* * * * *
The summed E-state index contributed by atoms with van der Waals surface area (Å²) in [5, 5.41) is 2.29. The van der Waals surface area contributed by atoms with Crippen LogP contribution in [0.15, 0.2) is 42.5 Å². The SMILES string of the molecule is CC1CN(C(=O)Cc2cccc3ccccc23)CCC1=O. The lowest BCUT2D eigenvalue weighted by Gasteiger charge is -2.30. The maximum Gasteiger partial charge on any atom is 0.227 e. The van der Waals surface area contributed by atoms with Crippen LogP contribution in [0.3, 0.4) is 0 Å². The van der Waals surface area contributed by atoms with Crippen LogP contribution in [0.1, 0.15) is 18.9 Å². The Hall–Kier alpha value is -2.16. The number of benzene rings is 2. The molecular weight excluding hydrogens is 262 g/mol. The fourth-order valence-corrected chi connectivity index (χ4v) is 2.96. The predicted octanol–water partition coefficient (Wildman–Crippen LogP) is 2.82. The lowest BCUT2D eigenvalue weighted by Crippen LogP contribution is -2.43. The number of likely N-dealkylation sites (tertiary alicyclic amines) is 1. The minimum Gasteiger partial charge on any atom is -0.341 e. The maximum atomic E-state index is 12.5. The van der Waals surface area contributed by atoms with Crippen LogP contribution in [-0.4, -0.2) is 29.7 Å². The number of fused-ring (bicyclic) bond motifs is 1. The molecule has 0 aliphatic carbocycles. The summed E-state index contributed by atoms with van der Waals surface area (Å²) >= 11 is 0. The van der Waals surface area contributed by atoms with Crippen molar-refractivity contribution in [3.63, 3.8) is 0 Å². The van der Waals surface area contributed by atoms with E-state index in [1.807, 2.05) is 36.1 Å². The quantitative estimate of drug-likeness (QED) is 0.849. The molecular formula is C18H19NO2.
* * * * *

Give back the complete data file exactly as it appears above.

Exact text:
The summed E-state index contributed by atoms with van der Waals surface area (Å²) in [5, 5.41) is 2.29. The van der Waals surface area contributed by atoms with Crippen LogP contribution in [0.15, 0.2) is 42.5 Å². The SMILES string of the molecule is CC1CN(C(=O)Cc2cccc3ccccc23)CCC1=O. The lowest BCUT2D eigenvalue weighted by Gasteiger charge is -2.30. The maximum Gasteiger partial charge on any atom is 0.227 e. The van der Waals surface area contributed by atoms with Crippen LogP contribution in [0.3, 0.4) is 0 Å². The van der Waals surface area contributed by atoms with Crippen LogP contribution in [0.1, 0.15) is 18.9 Å². The Hall–Kier alpha value is -2.16. The number of benzene rings is 2. The molecular weight excluding hydrogens is 262 g/mol. The fourth-order valence-corrected chi connectivity index (χ4v) is 2.96. The predicted octanol–water partition coefficient (Wildman–Crippen LogP) is 2.82. The lowest BCUT2D eigenvalue weighted by Crippen LogP contribution is -2.43. The number of likely N-dealkylation sites (tertiary alicyclic amines) is 1. The minimum Gasteiger partial charge on any atom is -0.341 e. The maximum atomic E-state index is 12.5. The van der Waals surface area contributed by atoms with Crippen LogP contribution in [-0.4, -0.2) is 29.7 Å². The number of fused-ring (bicyclic) bond motifs is 1. The molecule has 0 aliphatic carbocycles. The summed E-state index contributed by atoms with van der Waals surface area (Å²) >= 11 is 0. The van der Waals surface area contributed by atoms with Crippen molar-refractivity contribution in [3.63, 3.8) is 0 Å². The van der Waals surface area contributed by atoms with E-state index in [1.807, 2.05) is 36.1 Å². The quantitative estimate of drug-likeness (QED) is 0.849. The molecular formula is C18H19NO2.